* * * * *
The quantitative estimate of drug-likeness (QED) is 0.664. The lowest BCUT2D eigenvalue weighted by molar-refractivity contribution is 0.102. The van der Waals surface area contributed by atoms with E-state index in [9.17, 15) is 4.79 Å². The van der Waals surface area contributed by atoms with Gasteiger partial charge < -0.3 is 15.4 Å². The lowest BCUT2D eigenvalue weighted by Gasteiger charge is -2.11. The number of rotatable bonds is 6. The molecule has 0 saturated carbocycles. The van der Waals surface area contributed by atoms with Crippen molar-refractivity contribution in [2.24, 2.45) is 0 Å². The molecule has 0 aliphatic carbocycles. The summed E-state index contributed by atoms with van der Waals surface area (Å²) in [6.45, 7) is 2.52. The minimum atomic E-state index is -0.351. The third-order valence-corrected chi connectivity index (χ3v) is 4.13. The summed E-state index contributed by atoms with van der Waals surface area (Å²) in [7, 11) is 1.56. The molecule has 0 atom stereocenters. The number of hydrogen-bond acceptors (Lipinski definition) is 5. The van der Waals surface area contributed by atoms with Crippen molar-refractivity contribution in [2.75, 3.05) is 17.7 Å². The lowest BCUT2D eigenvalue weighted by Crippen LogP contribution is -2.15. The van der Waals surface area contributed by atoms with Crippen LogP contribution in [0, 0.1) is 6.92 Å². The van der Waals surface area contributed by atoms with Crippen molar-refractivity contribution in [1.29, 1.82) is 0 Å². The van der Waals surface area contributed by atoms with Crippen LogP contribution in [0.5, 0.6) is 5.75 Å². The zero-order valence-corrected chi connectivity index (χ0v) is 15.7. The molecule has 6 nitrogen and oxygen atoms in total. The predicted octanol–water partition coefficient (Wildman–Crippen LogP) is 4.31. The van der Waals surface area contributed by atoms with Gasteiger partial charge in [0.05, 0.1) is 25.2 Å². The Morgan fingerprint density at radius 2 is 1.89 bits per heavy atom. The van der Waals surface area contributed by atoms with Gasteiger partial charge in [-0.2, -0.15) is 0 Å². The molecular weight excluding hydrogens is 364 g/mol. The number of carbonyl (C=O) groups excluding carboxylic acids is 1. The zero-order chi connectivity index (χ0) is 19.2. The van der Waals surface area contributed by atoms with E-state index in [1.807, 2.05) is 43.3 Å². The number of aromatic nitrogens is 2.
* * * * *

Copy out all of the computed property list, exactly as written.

The quantitative estimate of drug-likeness (QED) is 0.664. The lowest BCUT2D eigenvalue weighted by molar-refractivity contribution is 0.102. The van der Waals surface area contributed by atoms with E-state index in [9.17, 15) is 4.79 Å². The van der Waals surface area contributed by atoms with Gasteiger partial charge < -0.3 is 15.4 Å². The lowest BCUT2D eigenvalue weighted by Gasteiger charge is -2.11. The number of rotatable bonds is 6. The molecule has 0 saturated carbocycles. The van der Waals surface area contributed by atoms with Crippen molar-refractivity contribution in [2.24, 2.45) is 0 Å². The molecule has 0 aliphatic carbocycles. The summed E-state index contributed by atoms with van der Waals surface area (Å²) in [6.45, 7) is 2.52. The minimum atomic E-state index is -0.351. The third-order valence-corrected chi connectivity index (χ3v) is 4.13. The summed E-state index contributed by atoms with van der Waals surface area (Å²) in [7, 11) is 1.56. The molecule has 0 atom stereocenters. The number of hydrogen-bond acceptors (Lipinski definition) is 5. The van der Waals surface area contributed by atoms with Crippen molar-refractivity contribution in [2.75, 3.05) is 17.7 Å². The lowest BCUT2D eigenvalue weighted by Crippen LogP contribution is -2.15. The van der Waals surface area contributed by atoms with Crippen LogP contribution in [0, 0.1) is 6.92 Å². The van der Waals surface area contributed by atoms with Crippen molar-refractivity contribution in [1.29, 1.82) is 0 Å². The van der Waals surface area contributed by atoms with Crippen LogP contribution in [0.5, 0.6) is 5.75 Å². The zero-order valence-corrected chi connectivity index (χ0v) is 15.7. The molecule has 6 nitrogen and oxygen atoms in total. The predicted octanol–water partition coefficient (Wildman–Crippen LogP) is 4.31. The van der Waals surface area contributed by atoms with Gasteiger partial charge in [0.05, 0.1) is 25.2 Å². The Morgan fingerprint density at radius 2 is 1.89 bits per heavy atom. The van der Waals surface area contributed by atoms with Gasteiger partial charge in [-0.2, -0.15) is 0 Å². The molecular weight excluding hydrogens is 364 g/mol. The number of carbonyl (C=O) groups excluding carboxylic acids is 1. The zero-order chi connectivity index (χ0) is 19.2. The van der Waals surface area contributed by atoms with E-state index in [1.807, 2.05) is 43.3 Å². The number of aromatic nitrogens is 2.